The flying display started with the parachute jumpers from the USAF parachute team ‘Wings of Blue’ Jumping from a C-17 Globemaster from the 412 Test Wing. One of the para jumpers carried a beautiful large US Flag and landed close to the enthusiastic audience.
After that it was time for jet noise, as some of the based F-35’s F-22’s and F-16’s simulated the recovery of a captured airfield. Directly after that the F-35’s and F-22 were hooking up with a KC-135R Stratotanker and demonstrated Air to Air refuelling. To complete the show of force, a B-1B lancer of the 412 Test Wing demonstrated how effective they can take out an enemy, that resulted in quite a few explosions and a large wall of smoke and fire and ended with a nice victory roll.

Boeing 747SP SOFIA

During the first day of the Air Show weekend Armstrong Flight Research Center’s Boeing 747SP SOFIA made a ‘once and only’ visit to an Air Show. This specially modified Boeing 747SP carried a 17 tonne glass reflector telescope, flying into the stratosphere to an altitude of 45.000 feet to escape 99 percent of the earth’s atmospheric water vapour. It concluded its final science flight on 29 September 2022. After several fly byes for the public the aircraft landed at Edwards, after which SOFIA was towed to the Static were the public was given the opportunity to view the aircraft from the inside and had the possibility to talk with the crew.

After the last day of the Air Show ended, the aircraft departed back home. SOFIA took off for one last time from her home base NASA Armstrong Flight Research Center, Air Force Test Plant 42 in Palmdale. The crew performed one last fly by over the base after which SOFIA began it’s very last flight to Davis Monthan Air Force Base in Arizona. After landing there she will be prepared for display in the Pima Air Space Museum.

Nasa was well represented in the flying program and also flew a formation consisting of an F-15B Eagle a C-20A Gulfstream III and a F/A-18B Hornet, the latter still wearing the markings of its former owner, Flight Test squadron VX-23. After various fly-bys the Eagle and Hornet left the formation, after which they climbed to higher altitude only to reappear again not much later this, time flying fast and breaking the sound barrier and creating the so called Sonic Boom. Various civilian aircraft also took part in the flying displays, a demo was flown by Gregory Colyer in his beautiful T-33 ‘Ace Maker’ and a North American SNJ-5 Texan nicknamed ‘War Dog’ was flown by John Collver. Furthermore, a P-51D Mustang participated in the flying program.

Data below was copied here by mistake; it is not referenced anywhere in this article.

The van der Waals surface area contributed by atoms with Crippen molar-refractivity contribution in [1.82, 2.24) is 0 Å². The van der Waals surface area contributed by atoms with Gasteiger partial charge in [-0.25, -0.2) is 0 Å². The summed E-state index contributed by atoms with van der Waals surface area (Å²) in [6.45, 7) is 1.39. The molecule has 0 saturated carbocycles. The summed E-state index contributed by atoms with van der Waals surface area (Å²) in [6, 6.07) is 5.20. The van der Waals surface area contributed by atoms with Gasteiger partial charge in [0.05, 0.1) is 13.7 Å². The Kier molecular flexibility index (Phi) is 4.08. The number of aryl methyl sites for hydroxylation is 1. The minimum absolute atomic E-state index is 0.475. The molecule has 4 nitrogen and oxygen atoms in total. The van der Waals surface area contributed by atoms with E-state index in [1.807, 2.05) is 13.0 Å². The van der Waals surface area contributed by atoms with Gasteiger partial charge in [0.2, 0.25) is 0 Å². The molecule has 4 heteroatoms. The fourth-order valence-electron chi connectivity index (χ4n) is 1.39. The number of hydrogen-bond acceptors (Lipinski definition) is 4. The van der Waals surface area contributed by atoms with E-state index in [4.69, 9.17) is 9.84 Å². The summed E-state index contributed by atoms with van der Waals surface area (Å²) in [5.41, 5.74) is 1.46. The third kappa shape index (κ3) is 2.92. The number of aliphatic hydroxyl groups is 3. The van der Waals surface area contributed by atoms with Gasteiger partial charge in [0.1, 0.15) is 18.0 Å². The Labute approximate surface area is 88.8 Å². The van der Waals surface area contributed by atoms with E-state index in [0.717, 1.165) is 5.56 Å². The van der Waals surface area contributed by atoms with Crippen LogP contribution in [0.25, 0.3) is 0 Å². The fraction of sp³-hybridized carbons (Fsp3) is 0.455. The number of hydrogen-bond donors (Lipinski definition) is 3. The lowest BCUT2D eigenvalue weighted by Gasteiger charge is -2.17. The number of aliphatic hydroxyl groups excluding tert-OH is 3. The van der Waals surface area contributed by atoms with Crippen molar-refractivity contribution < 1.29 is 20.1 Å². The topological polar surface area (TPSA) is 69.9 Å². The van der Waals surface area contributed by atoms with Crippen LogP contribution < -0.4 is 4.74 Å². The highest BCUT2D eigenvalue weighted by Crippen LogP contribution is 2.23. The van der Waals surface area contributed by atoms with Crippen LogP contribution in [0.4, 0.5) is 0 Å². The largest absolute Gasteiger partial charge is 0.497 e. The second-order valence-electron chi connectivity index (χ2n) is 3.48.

This P-51 with the name ‘Man o War’ looked like it just came out of the factory and flew a great display, this P-51D is owned by the Palm Springs Air Museum and regularly participates in Air Shows in the US. Furthermore Rob Holland flew his custom built MXS-RH Aerobatic aircraft he showed the most daring manoeuvres to the public with his MXS-RH, something you actually have to see for yourself to believe it. The flying displays ended with the US. Air Force Demonstration Team the Thunder Birds who entertained the enthusiastic crowd with their aerial performance for almost an hour.

The Edwards Air Show was a great event, especially considering that after 13 years an event was finally held again at this interesting Air Force Base.The STEM exhibition can be called a great success and for the general public it was a show to never forget. However for the aviation enthusiasts which travelled to Edwards from all over the world for the Air Show, it was also a bit disappointing at some points, as the display line facing into the sun the whole day and all the aircraft using the furthest runway far away from the general public, which meant it was a real challenge to get the images you want, which is basically impossible if you’re looking into the sun all the time.
Also the fly pass of the based fleet was missed, which is one of the highlights of the Air Show for many aviation photographers. On the other hand the Air Show still had a lot to offer and was well arranged. Many unique aircraft could be seen in both the static and flying display, aircraft from which most of them you normally don’t see at an Air Show. Let’s hope that in the not too distant future there will be another opportunity where the base will open its gates for the general public.

The team of Lowpass Aviation would like to thank Mr. Chase Kohler, chief of the PAO Media team, and the other members from the Public Affairs Office off Edwards AFB for their time and assistance.